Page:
n You also won't get the brightest and most vibrant display. The fanciest smartphones have OLED screens, which have better colour accuracy and contrast.

n You won't get many software updates, which are important because they introduce new features and security enhancements. For phone makers, the priority is issuing big software updates to more powerful smartphones. At best, with a cheap Android phone you will probably get one major software update and a few security updates over 18 months.

With all that said, there are plenty of benefits to buying a good budget phone.

n You will get a decent camera. Many cheaper phones have high-resolution sensors that can take clear, rich photos. "A cheap phone today is going to have a better camera than a cheap phone from three years ago," said Nathan Edwards, a senior editor for Wirecutter. "It's not like they're truly awful."

n You'll get a good enough screen for reading websites, watching videos and looking at photos. Budget phones still use LCD, an older display technology that has greatly matured and still looks quite good.

n Your phone will be fast enough for important tasks like placing calls, sending and receiving email, browsing the web and running lightweight apps. If you aren't an app-aholic or a gamer, maybe that is all you will need.

So here's the upshot. There is a strong argument for spending more on your smartphone: If it is your most important technology tool for work and play, you should probably invest in a superior device. But if you want a phone only for basic tasks and you're not in a hurry to adopt the latest and greatest technology, a cheaper phone may serve you well.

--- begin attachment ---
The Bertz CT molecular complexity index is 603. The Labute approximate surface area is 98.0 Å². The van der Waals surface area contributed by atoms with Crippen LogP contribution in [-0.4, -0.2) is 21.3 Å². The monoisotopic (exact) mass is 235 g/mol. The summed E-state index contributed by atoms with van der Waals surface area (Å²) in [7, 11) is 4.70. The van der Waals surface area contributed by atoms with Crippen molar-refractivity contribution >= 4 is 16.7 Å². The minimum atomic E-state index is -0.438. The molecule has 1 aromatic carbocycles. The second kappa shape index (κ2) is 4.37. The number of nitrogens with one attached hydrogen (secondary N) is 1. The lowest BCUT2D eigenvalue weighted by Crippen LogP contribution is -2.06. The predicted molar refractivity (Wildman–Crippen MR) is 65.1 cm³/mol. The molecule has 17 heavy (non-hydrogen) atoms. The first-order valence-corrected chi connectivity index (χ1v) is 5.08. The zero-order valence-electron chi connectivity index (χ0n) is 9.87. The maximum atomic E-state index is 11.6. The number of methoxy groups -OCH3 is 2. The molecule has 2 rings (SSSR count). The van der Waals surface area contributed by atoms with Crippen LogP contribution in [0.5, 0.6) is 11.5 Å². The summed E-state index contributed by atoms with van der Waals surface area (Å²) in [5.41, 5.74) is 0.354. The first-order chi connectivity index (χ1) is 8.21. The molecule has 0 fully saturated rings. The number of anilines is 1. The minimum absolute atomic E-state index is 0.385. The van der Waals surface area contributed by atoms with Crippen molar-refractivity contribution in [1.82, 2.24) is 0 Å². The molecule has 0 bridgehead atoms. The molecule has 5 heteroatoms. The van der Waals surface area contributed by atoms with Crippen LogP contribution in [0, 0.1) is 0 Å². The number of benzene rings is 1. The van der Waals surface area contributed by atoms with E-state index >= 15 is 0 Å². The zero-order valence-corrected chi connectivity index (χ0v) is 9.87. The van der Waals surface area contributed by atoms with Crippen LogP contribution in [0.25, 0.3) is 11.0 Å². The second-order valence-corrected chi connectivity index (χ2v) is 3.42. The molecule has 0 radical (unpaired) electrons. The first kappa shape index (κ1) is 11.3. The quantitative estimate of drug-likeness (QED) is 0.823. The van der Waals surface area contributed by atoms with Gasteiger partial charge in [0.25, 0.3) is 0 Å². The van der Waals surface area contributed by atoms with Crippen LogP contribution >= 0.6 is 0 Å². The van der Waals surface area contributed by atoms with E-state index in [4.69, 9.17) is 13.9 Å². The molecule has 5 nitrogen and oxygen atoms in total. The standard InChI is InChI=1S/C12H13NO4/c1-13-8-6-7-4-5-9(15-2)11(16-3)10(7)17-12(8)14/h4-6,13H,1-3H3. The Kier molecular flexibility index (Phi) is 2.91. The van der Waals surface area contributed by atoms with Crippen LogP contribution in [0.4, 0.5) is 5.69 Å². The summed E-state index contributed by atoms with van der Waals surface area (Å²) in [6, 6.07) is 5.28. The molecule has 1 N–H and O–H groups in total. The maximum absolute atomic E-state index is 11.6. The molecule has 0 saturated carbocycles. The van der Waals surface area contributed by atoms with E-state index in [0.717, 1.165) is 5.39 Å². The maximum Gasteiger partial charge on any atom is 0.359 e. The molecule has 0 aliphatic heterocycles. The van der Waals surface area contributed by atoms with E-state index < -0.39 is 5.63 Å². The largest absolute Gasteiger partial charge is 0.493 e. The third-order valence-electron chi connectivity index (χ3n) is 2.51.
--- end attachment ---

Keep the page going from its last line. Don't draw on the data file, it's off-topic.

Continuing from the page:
Picking the right one

Now comes the tough part: picking a good budget phone and avoiding the duds. Wirecutter tested 20 of the best budget smartphones over the last few years to highlight a few. Expect to spend roughly $200.

Wirecutter's top budget phone is Motorola's Moto G5 Plus, which costs about $230. It has a high-quality camera, a good 5.2-inch screen, a fast fingerprint sensor and plenty of storage. The device also comes unlocked, meaning it works with all American carriers. (If you want to spend a bit more, you could buy the Moto X4, which is water-resistant and on sale for $300, down from $400.)

Wirecutter also highlighted Huawei's $200 Honor 7X, which has a better camera and bigger screen than the Moto G5 Plus. The downside is it runs an older version of the Android operating system, called Nougat.

Another option, if you prefer iPhones, is to buy an older iPhone model. Apple is still selling the iPhone 6s, introduced in 2015, which is reasonably fast with a nice camera and a good screen. It costs $449 through Apple, but you may find it much cheaper elsewhere. What's more, Apple typically supports its iPhones for about five years, so the 6s should continue to get software updates through 2020.

"A lot of things you'd have to pay 600 or 700 bucks for three or four years ago, you'll get for $200 or less now," Cunningham said. "If you just want the basics, a budget phone is going to do just fine for most people."